The argument goes something like this: In a top-two primary, situations would arise in which districts that are usually closely divided between the Democrats and Republicans could wind up with a general election featuring two candidates from the same party - effectively wiping out the other party's "right" to contest a close seat in the November election. Presumably, that situation could arise with four (or more) candidates tightly bunched together -- say Donnie Democrat 26%, Lucy Liberal 25%, Ralph Republican 24%, Connie Conservative 23%. And while the Democrats combined for only 51% of the vote, they would get 100% of the spots in the general election (acing out the GOP.)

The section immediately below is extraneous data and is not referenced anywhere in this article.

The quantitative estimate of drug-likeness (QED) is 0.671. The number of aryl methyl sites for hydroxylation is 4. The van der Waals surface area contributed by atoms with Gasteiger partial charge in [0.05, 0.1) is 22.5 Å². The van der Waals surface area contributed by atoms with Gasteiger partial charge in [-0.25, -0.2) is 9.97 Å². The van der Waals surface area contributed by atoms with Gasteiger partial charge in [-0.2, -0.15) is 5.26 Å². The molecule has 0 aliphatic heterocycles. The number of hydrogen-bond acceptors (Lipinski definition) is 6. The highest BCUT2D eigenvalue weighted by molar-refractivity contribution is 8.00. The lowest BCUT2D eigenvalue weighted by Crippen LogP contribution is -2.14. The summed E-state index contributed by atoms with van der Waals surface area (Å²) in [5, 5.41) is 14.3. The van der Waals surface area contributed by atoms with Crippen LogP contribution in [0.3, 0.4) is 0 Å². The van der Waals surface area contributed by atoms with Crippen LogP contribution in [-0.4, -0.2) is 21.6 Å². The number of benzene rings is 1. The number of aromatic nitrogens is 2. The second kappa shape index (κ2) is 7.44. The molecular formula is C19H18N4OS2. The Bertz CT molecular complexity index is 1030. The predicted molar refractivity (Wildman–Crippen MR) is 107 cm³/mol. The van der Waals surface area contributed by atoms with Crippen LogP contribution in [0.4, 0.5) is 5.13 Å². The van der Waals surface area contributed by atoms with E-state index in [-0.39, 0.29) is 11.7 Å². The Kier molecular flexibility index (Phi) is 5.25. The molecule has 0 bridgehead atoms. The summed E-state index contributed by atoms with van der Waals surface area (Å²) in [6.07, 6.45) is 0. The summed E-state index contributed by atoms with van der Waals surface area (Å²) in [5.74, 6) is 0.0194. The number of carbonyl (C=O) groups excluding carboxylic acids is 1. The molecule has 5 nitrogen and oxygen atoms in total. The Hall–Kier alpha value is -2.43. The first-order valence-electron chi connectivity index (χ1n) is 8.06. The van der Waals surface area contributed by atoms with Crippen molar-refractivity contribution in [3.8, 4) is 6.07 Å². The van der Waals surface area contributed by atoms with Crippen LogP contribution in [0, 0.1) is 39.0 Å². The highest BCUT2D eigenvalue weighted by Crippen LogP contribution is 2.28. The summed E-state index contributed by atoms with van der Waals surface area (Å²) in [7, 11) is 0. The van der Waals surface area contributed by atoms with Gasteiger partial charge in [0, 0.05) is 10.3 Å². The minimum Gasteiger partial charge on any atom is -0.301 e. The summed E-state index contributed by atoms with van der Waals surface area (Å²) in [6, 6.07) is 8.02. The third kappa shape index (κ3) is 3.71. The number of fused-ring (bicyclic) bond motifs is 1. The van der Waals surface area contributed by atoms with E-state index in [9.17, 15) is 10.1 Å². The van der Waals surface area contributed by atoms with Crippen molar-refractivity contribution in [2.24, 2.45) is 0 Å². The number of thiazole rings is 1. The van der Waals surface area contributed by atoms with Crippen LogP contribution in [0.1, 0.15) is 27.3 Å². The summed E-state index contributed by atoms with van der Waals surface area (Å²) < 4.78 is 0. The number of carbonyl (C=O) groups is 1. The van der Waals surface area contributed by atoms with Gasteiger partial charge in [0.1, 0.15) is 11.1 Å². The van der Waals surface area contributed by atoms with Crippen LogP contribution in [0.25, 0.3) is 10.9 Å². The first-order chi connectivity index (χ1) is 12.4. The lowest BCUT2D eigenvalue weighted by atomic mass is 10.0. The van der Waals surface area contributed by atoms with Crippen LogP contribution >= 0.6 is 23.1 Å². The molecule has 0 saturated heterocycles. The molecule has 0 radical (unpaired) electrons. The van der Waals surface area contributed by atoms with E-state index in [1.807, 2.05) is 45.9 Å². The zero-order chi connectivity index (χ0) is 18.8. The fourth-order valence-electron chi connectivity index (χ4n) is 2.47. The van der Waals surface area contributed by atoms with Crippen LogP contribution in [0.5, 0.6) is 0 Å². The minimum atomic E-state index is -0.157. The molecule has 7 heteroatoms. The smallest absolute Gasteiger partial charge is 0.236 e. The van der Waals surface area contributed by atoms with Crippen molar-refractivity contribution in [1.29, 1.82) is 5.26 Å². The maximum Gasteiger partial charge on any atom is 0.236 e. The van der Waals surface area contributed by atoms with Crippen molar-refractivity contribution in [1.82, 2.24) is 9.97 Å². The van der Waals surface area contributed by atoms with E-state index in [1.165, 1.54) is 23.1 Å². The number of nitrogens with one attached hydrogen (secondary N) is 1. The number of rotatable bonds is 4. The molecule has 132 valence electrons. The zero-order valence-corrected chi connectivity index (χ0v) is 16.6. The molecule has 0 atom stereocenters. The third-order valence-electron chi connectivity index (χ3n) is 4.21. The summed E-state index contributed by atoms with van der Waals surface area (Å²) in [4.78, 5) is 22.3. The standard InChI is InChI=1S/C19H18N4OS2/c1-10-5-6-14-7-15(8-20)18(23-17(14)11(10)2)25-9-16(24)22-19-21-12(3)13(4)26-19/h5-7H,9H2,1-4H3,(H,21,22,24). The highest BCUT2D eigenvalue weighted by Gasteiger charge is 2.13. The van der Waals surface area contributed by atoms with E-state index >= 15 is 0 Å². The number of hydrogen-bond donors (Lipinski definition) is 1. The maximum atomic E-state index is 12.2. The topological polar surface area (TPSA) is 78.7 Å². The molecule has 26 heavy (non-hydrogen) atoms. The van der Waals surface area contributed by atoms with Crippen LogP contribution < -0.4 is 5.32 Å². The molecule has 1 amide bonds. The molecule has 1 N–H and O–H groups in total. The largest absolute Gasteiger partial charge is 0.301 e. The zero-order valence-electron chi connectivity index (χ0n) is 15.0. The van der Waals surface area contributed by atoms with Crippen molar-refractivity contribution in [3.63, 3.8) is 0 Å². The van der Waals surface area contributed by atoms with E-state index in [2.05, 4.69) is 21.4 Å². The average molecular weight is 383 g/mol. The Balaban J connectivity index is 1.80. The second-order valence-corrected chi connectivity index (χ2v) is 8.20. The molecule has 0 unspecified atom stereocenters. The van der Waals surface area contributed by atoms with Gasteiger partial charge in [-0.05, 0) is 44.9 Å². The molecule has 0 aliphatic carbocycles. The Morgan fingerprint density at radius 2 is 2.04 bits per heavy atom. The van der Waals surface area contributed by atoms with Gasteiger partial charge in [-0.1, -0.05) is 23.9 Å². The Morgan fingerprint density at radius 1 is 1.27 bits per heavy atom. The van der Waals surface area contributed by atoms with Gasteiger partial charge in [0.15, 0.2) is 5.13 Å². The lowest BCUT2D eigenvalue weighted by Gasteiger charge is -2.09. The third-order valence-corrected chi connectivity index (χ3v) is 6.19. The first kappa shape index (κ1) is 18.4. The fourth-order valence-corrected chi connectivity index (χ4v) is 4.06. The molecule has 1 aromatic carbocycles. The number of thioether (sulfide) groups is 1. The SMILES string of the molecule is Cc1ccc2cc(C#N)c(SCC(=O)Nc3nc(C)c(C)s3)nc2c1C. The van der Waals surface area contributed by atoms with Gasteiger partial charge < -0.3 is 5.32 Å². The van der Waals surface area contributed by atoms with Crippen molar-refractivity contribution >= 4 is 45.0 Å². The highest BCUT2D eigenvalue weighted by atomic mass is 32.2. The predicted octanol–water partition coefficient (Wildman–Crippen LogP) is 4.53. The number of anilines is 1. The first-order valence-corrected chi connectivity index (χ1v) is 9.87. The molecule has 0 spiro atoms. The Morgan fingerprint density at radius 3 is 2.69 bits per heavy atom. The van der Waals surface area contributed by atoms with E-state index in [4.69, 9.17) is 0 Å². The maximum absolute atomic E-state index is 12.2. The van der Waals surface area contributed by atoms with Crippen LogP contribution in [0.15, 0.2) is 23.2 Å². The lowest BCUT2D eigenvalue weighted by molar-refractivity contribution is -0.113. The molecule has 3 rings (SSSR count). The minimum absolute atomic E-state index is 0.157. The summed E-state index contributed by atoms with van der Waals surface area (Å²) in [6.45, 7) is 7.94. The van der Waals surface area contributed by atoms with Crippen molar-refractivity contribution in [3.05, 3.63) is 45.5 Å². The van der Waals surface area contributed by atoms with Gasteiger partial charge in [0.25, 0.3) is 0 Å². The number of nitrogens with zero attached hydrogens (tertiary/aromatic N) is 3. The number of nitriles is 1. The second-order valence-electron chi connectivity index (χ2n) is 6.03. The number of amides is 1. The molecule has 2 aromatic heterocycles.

But here's the thing: In Washington's inaugural top-two primary, across 124 separate legislative races, that didn't happen a single time. In fact, in every single swing district, the top two candidates were one Democrat and one Republican.
Read his entire post, its well worth your time.
Also, given the weird situation with Halvorson, Romero and whatever the Republican's name was, this "swing districts will still elect a Republican and a Democrat" theory holds water.